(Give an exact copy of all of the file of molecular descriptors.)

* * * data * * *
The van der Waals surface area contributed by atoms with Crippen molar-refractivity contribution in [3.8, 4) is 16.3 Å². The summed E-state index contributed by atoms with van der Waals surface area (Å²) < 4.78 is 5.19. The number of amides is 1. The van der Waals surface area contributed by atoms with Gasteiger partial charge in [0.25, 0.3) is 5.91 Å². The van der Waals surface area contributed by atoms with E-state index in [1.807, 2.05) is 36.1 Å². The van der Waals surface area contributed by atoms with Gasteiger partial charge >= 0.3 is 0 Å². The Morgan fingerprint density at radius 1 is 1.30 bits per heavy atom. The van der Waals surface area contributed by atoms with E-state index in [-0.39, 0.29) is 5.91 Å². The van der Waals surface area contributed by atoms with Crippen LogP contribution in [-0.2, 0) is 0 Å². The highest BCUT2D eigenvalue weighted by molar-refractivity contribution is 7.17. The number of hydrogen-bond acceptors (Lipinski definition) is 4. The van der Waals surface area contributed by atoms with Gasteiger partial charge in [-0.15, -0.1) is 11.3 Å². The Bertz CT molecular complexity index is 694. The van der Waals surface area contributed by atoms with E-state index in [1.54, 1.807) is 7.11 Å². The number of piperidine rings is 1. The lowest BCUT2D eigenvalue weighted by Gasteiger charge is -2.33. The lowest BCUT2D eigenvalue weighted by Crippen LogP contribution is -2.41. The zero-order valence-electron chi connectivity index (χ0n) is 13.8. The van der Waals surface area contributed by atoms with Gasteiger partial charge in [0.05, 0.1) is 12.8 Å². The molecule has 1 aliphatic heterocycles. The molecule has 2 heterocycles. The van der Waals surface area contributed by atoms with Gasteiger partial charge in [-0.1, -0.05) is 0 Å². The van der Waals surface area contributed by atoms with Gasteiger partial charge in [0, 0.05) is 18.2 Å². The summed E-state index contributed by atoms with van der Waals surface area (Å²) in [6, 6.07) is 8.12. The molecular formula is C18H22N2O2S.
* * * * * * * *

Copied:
The van der Waals surface area contributed by atoms with Crippen molar-refractivity contribution in [3.8, 4) is 16.3 Å². The summed E-state index contributed by atoms with van der Waals surface area (Å²) < 4.78 is 5.19. The number of amides is 1. The van der Waals surface area contributed by atoms with Gasteiger partial charge in [0.25, 0.3) is 5.91 Å². The van der Waals surface area contributed by atoms with E-state index in [1.807, 2.05) is 36.1 Å². The van der Waals surface area contributed by atoms with Gasteiger partial charge >= 0.3 is 0 Å². The Morgan fingerprint density at radius 1 is 1.30 bits per heavy atom. The van der Waals surface area contributed by atoms with E-state index in [-0.39, 0.29) is 5.91 Å². The van der Waals surface area contributed by atoms with Crippen LogP contribution in [-0.2, 0) is 0 Å². The highest BCUT2D eigenvalue weighted by molar-refractivity contribution is 7.17. The number of hydrogen-bond acceptors (Lipinski definition) is 4. The van der Waals surface area contributed by atoms with Gasteiger partial charge in [-0.15, -0.1) is 11.3 Å². The Bertz CT molecular complexity index is 694. The van der Waals surface area contributed by atoms with E-state index in [1.54, 1.807) is 7.11 Å². The number of piperidine rings is 1. The lowest BCUT2D eigenvalue weighted by Gasteiger charge is -2.33. The lowest BCUT2D eigenvalue weighted by Crippen LogP contribution is -2.41. The zero-order valence-electron chi connectivity index (χ0n) is 13.8. The van der Waals surface area contributed by atoms with Gasteiger partial charge in [0.05, 0.1) is 12.8 Å². The molecule has 1 aliphatic heterocycles. The molecule has 2 heterocycles. The van der Waals surface area contributed by atoms with Gasteiger partial charge in [-0.1, -0.05) is 0 Å². The van der Waals surface area contributed by atoms with Gasteiger partial charge in [0, 0.05) is 18.2 Å². The summed E-state index contributed by atoms with van der Waals surface area (Å²) in [6, 6.07) is 8.12. The molecular formula is C18H22N2O2S.